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The History of Blairgowrie
Chapter XIII


Walks and Drives around Blairgowrie—To Lornty and the Heughs— Round Knook-mahar- -Round the Golf Course—Places of Interest near Blairgowrie—Distances from Blairgowrie—The Royal Route— Blairgowrie to Dunkeld—To Alyth—To Coupar Angus.

To Lornty AND the Heughs.

ON a ramble up the river side we enter Lower Mill Street from the Wellmeadow, at the Victoria Hotel. Immediately before us, on a low-lying tract, are the Grain Mills, belonging to the representatives of the late John Panton. Next to them, after passing a jute store, are the buildings long known as the “Plash Mill,” now the property and works of John Abercromby, mill right. Next is the “Muckle Mill,” and on the north side of the road are Ericht Linen Works. On the heights to the left are the Parish Manse and part of the Glebe, and further up, on the summit, is “ Mount Zion ” — the Parish Kirk o’ Blair—the back wall of which forms almost a plumb line to the side of a grassy wooded ravine in which runs the Cuttle Burn. A short distance from this, the Ericht rushes impetuously down a gorge, forming a cascade known as “The Keith.” Tradition points out this as the scene of Cargill’s leap, when he was pursued by the dragoons of Claverhouse. Pleasantly situated on the opposite side is Linnkeith house, and further up, the residence and works of Keithbank. We now pass through Oakbank, with its works, warehouses, and workers’ dwellings, while the residence of the same name is seen nestling among the trees on the high ground to the left. Near this is Ashbank, and on the opposite side of the river the house and works of Bramblebank. We now pass Brooklinn, with its mill standing on the face of the ravine of Lornty, at its junction with the Ericht. Turning by a curve to the left, the road leads us to Lornty Bridge, where the north road from the “Cross” of Blair, up by the “ Hill ” and Burnhead, joins in. The bridge of Lornty has been three times built, one structure over the other—the lowest one attributed to the Romans about the year 80. Two nice walks branch off here—one on each side of the Lornty. The one on the left leads past Lornty Cottage and the old mill of Lornty, through the policies of old Lornty House on to the Dam and Falls. The Dam has been artificially constructed for storage of water to Lornty Mills. Beyond this, the walk ascends gradually the rugged heights, and abruptly descends to the water’s edge, where a rustic seat has been erected overlooking the placid waters of the Dam. The walk on the north side leads up to “Prince Charlie’s Well ” and the old castles of Glasclune and Drumlochy.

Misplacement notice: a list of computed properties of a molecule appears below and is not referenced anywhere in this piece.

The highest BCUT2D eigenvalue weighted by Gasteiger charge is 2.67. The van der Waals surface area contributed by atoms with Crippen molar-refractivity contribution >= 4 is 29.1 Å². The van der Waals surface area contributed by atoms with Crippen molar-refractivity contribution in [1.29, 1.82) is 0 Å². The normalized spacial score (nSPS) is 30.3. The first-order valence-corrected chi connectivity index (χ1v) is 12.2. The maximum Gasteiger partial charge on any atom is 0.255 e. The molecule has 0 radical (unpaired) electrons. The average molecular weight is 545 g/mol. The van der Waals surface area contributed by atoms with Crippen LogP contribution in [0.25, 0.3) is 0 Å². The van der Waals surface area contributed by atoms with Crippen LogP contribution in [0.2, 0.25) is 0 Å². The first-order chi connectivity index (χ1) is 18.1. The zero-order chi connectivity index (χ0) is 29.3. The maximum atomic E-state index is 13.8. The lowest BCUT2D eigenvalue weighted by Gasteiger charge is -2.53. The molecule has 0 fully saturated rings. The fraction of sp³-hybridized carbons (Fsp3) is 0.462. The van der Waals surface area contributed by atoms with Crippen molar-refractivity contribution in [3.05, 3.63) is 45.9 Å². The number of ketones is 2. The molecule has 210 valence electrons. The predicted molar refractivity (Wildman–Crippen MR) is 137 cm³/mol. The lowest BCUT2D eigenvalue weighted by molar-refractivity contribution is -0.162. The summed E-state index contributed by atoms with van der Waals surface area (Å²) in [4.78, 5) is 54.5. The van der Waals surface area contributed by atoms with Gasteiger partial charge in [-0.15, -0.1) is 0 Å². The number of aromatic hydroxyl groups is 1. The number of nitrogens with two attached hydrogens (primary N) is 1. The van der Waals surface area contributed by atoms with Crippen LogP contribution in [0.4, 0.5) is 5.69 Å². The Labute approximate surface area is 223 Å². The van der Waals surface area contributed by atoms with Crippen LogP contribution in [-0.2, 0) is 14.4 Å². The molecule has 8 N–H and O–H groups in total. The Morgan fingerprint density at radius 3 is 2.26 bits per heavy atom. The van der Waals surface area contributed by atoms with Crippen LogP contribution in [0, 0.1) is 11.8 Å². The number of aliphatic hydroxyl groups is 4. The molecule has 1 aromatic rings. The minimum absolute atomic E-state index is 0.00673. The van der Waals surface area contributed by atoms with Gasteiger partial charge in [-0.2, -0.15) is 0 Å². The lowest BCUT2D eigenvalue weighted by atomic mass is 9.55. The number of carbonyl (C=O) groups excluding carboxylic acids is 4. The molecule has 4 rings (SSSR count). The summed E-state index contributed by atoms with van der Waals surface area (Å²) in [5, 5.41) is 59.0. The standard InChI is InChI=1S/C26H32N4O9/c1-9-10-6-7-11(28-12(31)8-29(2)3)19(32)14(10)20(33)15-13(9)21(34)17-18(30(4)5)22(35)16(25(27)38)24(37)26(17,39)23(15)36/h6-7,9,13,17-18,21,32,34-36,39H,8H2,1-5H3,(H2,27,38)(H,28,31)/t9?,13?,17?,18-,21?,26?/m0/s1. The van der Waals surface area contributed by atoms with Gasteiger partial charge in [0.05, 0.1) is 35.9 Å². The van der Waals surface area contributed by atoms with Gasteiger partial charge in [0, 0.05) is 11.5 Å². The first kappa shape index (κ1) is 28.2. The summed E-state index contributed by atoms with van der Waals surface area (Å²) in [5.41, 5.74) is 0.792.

Having crossed the bridge and traversed a very rough road for about a fourth of a-mile, we strike a path to the right, and pursue our way to the “Heughs.” The track is a zig-zag but well-beaten one, through a deep hollow, then ascending a steep ridge to a grassy flat, where a rustic seat enables the traveller to rest. Near this is the Heugh mineral well, possessed of valuable therapeiitifc medicinal properties. The walk may be continued up the acclivity to the summit of the “Heughs,” turning to the right and gradually descending along the crest till we enter on the highway at Bridge of Craighall, crossing which and pursuing our way southwards, we pass through Westfields and Rattray, and re-enter Blairgowrie at the Bridge.